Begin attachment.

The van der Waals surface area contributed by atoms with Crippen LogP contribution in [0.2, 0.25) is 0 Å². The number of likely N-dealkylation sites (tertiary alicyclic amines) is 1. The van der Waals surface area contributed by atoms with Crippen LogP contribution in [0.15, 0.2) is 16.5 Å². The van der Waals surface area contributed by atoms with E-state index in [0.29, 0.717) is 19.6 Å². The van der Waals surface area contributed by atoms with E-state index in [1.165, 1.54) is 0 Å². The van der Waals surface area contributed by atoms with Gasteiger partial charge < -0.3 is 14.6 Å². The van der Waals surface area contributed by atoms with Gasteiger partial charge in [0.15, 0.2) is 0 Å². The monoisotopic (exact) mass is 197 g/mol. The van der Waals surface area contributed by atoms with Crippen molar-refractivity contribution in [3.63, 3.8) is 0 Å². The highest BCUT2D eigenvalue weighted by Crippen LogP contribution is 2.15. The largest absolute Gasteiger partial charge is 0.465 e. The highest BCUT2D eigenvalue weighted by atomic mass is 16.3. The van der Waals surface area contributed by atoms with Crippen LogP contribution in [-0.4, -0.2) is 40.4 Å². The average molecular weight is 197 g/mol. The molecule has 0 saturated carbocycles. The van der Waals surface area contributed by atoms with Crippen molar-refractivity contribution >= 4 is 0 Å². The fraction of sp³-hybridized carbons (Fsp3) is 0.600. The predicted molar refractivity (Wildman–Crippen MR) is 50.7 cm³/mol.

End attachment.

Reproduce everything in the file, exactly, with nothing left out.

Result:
The van der Waals surface area contributed by atoms with Crippen LogP contribution in [0.2, 0.25) is 0 Å². The number of likely N-dealkylation sites (tertiary alicyclic amines) is 1. The van der Waals surface area contributed by atoms with Crippen LogP contribution in [0.15, 0.2) is 16.5 Å². The van der Waals surface area contributed by atoms with E-state index in [0.29, 0.717) is 19.6 Å². The van der Waals surface area contributed by atoms with E-state index in [1.165, 1.54) is 0 Å². The van der Waals surface area contributed by atoms with Gasteiger partial charge < -0.3 is 14.6 Å². The van der Waals surface area contributed by atoms with Gasteiger partial charge in [0.15, 0.2) is 0 Å². The monoisotopic (exact) mass is 197 g/mol. The van der Waals surface area contributed by atoms with Crippen molar-refractivity contribution in [3.63, 3.8) is 0 Å². The highest BCUT2D eigenvalue weighted by Crippen LogP contribution is 2.15. The largest absolute Gasteiger partial charge is 0.465 e. The highest BCUT2D eigenvalue weighted by atomic mass is 16.3. The van der Waals surface area contributed by atoms with Crippen LogP contribution in [-0.4, -0.2) is 40.4 Å². The average molecular weight is 197 g/mol. The molecule has 0 saturated carbocycles. The van der Waals surface area contributed by atoms with Crippen molar-refractivity contribution >= 4 is 0 Å². The fraction of sp³-hybridized carbons (Fsp3) is 0.600. The predicted molar refractivity (Wildman–Crippen MR) is 50.7 cm³/mol.